People infected with the hepatitis C virus (HCV) are two to five times more likely to develop certain head and neck cancers, according to a new study in the Journal of the National Cancer Institute.
This retrospective study found that the risk for HCV patients of developing head and neck cancers more than doubled for oral cavity and oropharynx cancers and increased nearly five times for larynx cancers. Patients with HCV-positive head and neck cancers were also more likely to test positive for human papillomavirus (HPV), the study showed (J Natl Cancer Inst, April 13, 2016).
"It is critical to understand that hepatitis C virus impacts not only the liver, but is a systemic infection," researcher Harrys Torres, MD, told DrBicuspid.com. "In our present study, HCV seropositivity was associated not only with nonoropharyngeal head and neck cancers but also with HPV-positive oropharyngeal cancers."
Dr. Torres is an associate professor in the department of infectious diseases, infection control, and employee health at the University of Texas MD Anderson Cancer Center.
HCV boosts oral cancer risk
About 3 million people in the U.S. are chronically infected with HCV, which has been linked to liver cancer and non-Hodgkin's lymphoma, MD Anderson researchers noted. The incentive for the study began when doctors at MD Anderson, which has a clinic devoted to managing HCV infection in cancer patients, noticed that many patients had head and neck cancer.
The study analyzed 409 head and neck cancer patients (164 oropharyngeal and 245 nonoropharyngeal cancers). The control group included 694 patients with smoking-related cancers (378 lung, 168 esophageal, 148 bladder). All patients were older than 18 years and had been tested for HCV between June 2004 and May 2014 at MD Anderson. Most patients were white males, ages 49 to 69. The median age when they were diagnosed with cancer was 62.
The researchers found that patients with hepatitis C infection had higher odds ratios of having cancer of the oral cavity, oropharynx, or larynx than those without HCV infection.
|Association between HCV infection and head and neck cancers
|Site of cancer
|Odds ratio of cancer
Differences in cancer rates for cancers of the nasopharynx and hypopharynx were not statistically significant.
What's the connection?
The researchers were surprised at the high numbers of HCV-infected patients who also had oropharyngeal cancers and nonoropharyngeal cancers, Dr. Torres noted.
"This supports our hypothesis of a possible link between HCV and head and neck cancers," he said. "Unexpectedly, we saw a high number of HCV-infected patients with head and neck cancers and wondered whether there was an undiscovered association between having the infection and such cancers."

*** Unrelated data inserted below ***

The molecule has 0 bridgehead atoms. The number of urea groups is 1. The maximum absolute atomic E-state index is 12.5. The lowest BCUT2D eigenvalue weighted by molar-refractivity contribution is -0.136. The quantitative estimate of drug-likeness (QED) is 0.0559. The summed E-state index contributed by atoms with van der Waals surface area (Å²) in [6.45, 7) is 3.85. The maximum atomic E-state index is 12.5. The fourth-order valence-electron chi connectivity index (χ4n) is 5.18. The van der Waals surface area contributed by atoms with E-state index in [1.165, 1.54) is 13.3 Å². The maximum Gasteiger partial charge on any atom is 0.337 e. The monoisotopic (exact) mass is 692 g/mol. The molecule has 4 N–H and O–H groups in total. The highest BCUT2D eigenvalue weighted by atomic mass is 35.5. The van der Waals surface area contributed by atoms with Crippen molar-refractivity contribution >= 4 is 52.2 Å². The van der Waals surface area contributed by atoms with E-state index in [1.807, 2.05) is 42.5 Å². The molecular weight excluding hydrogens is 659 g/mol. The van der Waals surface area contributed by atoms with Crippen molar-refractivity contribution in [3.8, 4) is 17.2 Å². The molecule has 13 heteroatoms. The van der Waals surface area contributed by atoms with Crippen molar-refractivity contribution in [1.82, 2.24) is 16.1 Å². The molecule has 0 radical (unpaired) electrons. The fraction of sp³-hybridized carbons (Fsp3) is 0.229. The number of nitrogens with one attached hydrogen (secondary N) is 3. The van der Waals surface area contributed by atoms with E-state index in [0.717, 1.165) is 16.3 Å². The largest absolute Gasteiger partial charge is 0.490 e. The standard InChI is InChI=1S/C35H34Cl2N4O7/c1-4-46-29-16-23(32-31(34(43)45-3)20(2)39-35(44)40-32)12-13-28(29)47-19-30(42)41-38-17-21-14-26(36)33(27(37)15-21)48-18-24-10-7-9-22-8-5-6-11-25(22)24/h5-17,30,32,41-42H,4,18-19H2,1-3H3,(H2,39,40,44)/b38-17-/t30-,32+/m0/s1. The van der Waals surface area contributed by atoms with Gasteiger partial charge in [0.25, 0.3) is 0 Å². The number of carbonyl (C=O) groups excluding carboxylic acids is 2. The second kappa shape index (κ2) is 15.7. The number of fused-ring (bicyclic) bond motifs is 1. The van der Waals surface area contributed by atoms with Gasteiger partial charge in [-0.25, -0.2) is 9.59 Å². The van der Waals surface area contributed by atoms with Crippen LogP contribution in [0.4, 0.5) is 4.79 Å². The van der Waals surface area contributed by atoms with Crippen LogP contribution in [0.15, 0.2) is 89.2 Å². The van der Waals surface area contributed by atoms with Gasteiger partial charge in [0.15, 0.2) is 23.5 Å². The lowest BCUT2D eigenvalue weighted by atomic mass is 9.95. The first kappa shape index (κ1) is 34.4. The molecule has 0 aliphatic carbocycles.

Previous studies have shown the presence of HCV RNA and proteins in oral cavity tissue, according to Dr. Torres. Oral lichen planus, a manifestation of HCV infection, can develop into oral cancer.
"Enhanced replication of HCV in oropharyngeal tissues may contribute to chronic inflammation predisposing to cancer development," he explained. "HPV is known to suppress local immune response, which may facilitate proliferation of HCV in the oropharyngeal cells, thereby facilitating its oncogenic action."
He noted that HPV and HCV may play a synergistic role in the development of oropharyngeal cancers by inducing loss or degradation of tumor suppressor proteins, such as p53 and the retinoblastoma (rb) protein.
One of the study's limitations is that it lacked people with HCV who did not have cancer.
"We also do not know if this association is causal -- i.e., whether the virus directly causes head and neck cancers," Dr. Torres said.
He added that a novel finding from the study was that HCV seropositivity was associated only with HPV-positive but not HPV-negative oropharyngeal cancers.
HCV drugs: A cure for some cancers?
The study raises the question: Can HCV antiviral therapies prevent or even cure some cancers?
Since antiviral drugs have recently proved to be effective at treating or eliminating HCV, they could be used to prevent or even cure HCV-related cancers, according to Dr. Torres.
Screening for HCV is important, because treating these patients with antiviral drugs may prevent diseases such as liver cancer and non-Hodgkin's lymphoma from developing, he said. It could also help patients who have already developed cancer, he added.
For patients with HCV and some indolent non-Hodgkin's lymphoma, he pointed out that National Comprehensive Cancer Network guidelines now recommend that the HCV be treated first, since it is curable. In some cases, the lymphoma has disappeared when patients are treated with HCV antiviral therapies, Dr. Torres noted.
MD Anderson will now screen and treat all head and neck cancer patients with HCV and follow their outcomes.
It is important to educate hepatology and infectious disease specialists who mainly treat patients with HCV, so they understand that HCV not only impacts the liver, but it's also a systemic infection, Dr. Torres said.
"What we are trying to make all understand is that this is an infection that has consequences -- and it's an infection we can cure," he said in an MD Anderson statement.